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U.S. national parks being affected by climate change, study finds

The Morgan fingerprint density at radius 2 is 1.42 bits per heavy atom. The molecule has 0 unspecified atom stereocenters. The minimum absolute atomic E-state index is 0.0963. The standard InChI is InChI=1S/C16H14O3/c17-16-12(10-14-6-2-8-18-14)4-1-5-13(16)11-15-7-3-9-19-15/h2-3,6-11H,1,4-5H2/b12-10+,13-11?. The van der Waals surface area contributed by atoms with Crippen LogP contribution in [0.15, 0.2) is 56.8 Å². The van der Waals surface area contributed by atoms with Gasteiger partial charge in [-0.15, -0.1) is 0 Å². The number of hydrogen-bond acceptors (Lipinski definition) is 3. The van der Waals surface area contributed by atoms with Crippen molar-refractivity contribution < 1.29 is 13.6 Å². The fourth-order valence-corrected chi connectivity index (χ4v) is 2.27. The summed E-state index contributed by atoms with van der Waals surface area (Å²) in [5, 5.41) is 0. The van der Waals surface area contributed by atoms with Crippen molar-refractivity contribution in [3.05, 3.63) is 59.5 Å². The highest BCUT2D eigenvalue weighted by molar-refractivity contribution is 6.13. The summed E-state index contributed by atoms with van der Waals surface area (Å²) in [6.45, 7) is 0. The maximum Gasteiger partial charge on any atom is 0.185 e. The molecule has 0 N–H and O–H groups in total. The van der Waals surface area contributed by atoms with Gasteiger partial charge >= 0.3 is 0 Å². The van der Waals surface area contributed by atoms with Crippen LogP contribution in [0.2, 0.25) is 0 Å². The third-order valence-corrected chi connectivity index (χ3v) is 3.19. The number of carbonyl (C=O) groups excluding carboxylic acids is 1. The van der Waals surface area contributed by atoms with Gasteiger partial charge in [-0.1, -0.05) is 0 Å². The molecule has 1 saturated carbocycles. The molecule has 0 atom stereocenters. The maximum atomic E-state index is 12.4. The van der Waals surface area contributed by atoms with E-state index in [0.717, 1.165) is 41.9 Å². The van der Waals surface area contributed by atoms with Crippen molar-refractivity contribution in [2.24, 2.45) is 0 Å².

I want to bring awareness to a disturbing statistic about how temperature increase is leading to the impending destruction of America’s national parks. As symbols of our country and natural sanctuaries, we need to protect the ecosystems and landscapes reserved for our enjoyment. A September 2018 CNN article, titled, “America’s national parks are warming and drying up faster than the rest of the country, says a new study,” cited a study talking about this issue. The article said that the study showed that “temperatures across the country’s 417 protected areas have increased by 1.8 degrees Fahrenheit, double the amount compared to the rest of the country.” [caption id="attachment_24329" align="aligncenter" width="838"] Photo via Wikimedia/Ken Lund[/caption] The 417 protected areas are the national, military and historical parks, monuments, battlefields, lakes, seashores, recreation areas, scenic trails and rivers as well as the White House, according to the National Park Service’s website. The article goes on to assert that the carbon scientists found in the particular study “has a unique chemical signature, different from the carbon that comes from volcanoes or plants.” Consequently, we did the damage of emitting carbon into the atmosphere. Our cars and our littering habits, whether to the ground or bodies of water, are to blame for the increase in temperature at national parks. As the guilty party, we must do something to at least attempt to rectify our damage to the innocent animals and their beautiful habitats that belong to us, too. My use of the pronoun “we” does not entirely include our generation. For centuries, our ancestors have contributed to the abysmal reality. The article discussed some consequences of climate change. One of those was that, “Yellowstone National Park – the world’s first national park – could see up to 10 times more areas burned by wildfires by 2100.” Another consequence is that “Joshua Tree National Park could see its famous Joshua trees die out.” We cannot rely on our smartphones and laptops to provide us with the singular experiences nature does. I know for certain that I do not want the generations who arrive after me to look at screens to learn about the history of their country. Yet, if we continue to be wasteful, we will ruin the chances of Americans today and many days ahead to immerse themselves in the world nature creates. I am not faultless in creating a carbon footprint. What I want people to think about are the actions we take each day and how they affect the world around us. Such a sentiment may be perceived as redundant or overstated. Who hasn’t heard to “reduce, reuse and recycle” in their lifetimes? However, our problems do not fade from existence with the utterance of a catchy phrase. We must do something to save our planet not only for ourselves, but also for the generations who may have to read from their textbooks to learn about what we learned in person. Kaitlyn Quinn is a senior secondary and special education and English major from Bayonne, N.J. She can be reached at


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